Throughout life one asks the same question in many forms. This question lies at the heart of a search for oneself, a search that begins with the first glimmer of consciousness and continues to the very last breath. For every human being it varies, and at every state of his life…. One never really extricates oneself from the context of the issue, Who am I?… Virtually all of the investigation a person ever does, whether of himself or of problems outside himself, consists for the most part of pyramids upon pyramids of answers to that basic question about the essence of his being.
(Rabbi Adin Steinsaltz, The Thirteen Petalled Rose)
This week’s Torah portion, lekh lakha (Genesis 12:1 – 17:27), is the first portion that addresses the Jewish story. Previous portions, bereshit and noach, dealt with humanity as a whole; from this point on, however, the Torah deals exclusively with the Jewish people. Just as the sprouting of an acorn contains within it the entire oak tree in condensed form, and just like the first verse of the Torah is said to include the entire Torah in it, so one may expect that the opening words of this parashah express Judaism in condensed form.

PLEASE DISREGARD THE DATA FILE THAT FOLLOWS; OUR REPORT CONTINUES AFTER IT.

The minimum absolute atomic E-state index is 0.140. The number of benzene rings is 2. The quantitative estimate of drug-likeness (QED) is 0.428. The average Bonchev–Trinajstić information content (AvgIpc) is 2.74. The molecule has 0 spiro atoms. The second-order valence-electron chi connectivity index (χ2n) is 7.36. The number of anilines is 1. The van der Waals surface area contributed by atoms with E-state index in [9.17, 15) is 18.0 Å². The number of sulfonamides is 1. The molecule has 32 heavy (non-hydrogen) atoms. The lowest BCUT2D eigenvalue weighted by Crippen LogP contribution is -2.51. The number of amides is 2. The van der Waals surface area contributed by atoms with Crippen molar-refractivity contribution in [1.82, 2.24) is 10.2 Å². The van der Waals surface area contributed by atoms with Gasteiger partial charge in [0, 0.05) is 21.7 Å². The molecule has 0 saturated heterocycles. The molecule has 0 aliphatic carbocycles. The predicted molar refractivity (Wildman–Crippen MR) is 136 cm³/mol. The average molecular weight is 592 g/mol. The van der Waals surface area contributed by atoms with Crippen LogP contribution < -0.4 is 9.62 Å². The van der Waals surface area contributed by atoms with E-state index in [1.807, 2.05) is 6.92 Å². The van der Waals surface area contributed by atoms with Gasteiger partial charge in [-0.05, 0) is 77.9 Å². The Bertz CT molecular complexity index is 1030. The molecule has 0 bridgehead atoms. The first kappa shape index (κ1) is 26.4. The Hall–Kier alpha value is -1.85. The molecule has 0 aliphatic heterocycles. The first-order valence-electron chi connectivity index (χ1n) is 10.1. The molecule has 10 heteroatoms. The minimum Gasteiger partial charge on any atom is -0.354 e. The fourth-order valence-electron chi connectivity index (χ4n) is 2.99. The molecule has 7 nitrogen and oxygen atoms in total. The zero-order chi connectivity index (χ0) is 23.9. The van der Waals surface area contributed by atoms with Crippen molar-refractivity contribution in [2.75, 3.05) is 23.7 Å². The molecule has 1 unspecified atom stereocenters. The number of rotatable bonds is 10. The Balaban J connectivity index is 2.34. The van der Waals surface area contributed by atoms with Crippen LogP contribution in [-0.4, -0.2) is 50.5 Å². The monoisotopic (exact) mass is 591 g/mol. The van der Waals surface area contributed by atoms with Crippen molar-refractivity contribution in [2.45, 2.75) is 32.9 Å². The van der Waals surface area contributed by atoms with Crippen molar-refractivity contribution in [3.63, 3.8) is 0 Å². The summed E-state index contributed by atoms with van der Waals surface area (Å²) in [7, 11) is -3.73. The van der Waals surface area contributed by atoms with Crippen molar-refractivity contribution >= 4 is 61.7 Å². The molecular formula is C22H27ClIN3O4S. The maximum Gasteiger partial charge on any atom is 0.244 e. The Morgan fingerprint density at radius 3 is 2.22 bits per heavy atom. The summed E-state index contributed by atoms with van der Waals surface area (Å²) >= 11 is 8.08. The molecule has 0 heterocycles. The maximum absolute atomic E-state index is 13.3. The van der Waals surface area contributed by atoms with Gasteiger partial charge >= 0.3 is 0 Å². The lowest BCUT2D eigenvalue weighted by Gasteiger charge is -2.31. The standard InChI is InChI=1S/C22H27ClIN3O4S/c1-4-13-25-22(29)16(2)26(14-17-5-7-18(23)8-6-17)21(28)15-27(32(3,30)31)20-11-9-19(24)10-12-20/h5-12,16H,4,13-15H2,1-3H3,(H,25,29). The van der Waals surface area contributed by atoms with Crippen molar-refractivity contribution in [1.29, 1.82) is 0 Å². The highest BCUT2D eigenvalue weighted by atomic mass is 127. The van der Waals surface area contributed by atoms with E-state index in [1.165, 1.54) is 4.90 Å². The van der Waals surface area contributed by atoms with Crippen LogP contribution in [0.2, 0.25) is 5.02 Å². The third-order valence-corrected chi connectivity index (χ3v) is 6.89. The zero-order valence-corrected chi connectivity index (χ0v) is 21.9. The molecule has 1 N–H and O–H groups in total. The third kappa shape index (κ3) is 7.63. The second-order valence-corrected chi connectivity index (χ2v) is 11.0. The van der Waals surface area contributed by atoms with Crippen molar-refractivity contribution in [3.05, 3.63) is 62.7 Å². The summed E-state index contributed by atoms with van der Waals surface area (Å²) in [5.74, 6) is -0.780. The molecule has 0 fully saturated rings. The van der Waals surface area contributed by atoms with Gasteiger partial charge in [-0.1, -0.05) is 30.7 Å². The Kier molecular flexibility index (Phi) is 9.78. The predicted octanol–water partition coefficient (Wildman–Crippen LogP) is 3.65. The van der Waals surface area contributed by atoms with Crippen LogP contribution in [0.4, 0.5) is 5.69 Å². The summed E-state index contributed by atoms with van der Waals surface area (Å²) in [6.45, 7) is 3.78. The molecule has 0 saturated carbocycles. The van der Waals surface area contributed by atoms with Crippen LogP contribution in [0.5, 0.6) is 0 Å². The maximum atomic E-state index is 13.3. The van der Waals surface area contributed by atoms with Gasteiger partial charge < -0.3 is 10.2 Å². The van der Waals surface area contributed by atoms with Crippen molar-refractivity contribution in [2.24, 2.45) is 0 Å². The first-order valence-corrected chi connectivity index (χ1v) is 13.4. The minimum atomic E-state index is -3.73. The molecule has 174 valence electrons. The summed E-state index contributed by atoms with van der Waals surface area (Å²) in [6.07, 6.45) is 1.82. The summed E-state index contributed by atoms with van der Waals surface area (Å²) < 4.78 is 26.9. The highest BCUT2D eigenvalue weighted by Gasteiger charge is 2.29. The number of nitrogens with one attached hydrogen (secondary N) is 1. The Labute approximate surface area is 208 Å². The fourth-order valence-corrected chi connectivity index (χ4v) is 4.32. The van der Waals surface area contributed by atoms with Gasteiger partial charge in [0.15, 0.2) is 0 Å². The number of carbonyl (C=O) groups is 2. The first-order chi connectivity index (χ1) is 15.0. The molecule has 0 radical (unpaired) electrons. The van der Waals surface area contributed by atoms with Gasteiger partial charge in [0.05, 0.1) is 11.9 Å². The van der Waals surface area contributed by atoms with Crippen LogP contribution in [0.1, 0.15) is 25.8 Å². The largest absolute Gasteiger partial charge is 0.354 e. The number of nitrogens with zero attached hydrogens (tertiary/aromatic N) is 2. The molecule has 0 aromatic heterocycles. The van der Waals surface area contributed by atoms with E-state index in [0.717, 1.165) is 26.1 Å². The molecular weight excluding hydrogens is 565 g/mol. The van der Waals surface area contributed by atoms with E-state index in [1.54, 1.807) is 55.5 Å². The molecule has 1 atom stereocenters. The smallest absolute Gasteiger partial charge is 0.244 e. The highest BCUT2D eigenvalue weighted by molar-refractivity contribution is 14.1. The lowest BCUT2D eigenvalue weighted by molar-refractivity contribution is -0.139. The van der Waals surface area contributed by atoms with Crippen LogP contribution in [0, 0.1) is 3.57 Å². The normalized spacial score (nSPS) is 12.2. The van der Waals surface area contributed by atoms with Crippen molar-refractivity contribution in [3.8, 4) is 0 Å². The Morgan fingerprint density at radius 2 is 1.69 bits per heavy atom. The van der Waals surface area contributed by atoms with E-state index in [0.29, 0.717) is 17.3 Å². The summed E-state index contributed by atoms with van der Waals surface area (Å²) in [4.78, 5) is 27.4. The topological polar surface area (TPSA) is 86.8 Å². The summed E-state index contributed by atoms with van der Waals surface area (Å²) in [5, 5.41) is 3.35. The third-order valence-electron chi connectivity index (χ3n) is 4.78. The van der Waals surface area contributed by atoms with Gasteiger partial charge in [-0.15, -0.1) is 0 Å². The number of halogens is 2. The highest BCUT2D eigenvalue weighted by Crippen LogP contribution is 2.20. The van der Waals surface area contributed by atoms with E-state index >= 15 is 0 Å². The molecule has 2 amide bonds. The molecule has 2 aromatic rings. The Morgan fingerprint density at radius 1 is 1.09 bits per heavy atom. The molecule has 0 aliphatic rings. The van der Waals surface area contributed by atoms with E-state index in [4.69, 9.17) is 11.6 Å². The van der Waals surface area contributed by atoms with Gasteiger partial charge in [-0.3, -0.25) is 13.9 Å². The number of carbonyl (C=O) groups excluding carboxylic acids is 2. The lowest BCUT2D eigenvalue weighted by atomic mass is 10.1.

And God said to Noah… Make yourself an ark of cypress wood
The story of Noah and the flood, which is the subject of this week’s parashah (weekly potion of the Torah reading, Genesis 6:9 – 11:32), has excited the imagination of both children and adults for millennia. So much so, that numerous attempts have been made to locate physical remains of the ark in an effort to prove that the flood “really” happened, i.e., happened in the world of space and time. But would such a finding change us spiritually? Perhaps a more useful perspective would be to see the Noah story as a guide for reaching beyond space and time and establishing a new alliance with the Eternal.
What better place to start a blog, than on the first words of the Bible? This post was written at the invitation of Rabbh Kaya Stern-Kaufman and was sent to the mailing list of her organization, Rimon, A Resource Center for Jewish Spirituality.
בראשית ברא אלהים את השמים ואת הארץ (בראשית א’ א)
In the beginning God created the Heavens and the Earth
This week’s parashah (weekly Torah reading), bereshit (Genesis 1:1 – 6:8) is the first parashah of the Torah. It contains the story of creation and the opening lines of the Bible: “In the beginning God created the heavens and the earth” (bereshit bara elohim et hashamayim ve-et ha’aretz). Often mistaken by religious fundamentalists to be a chronological account of the actual physical processes through which the universe was brought into being, it is in fact a metaphorical, metaphysical map of the sequential emergence of duality out of unity.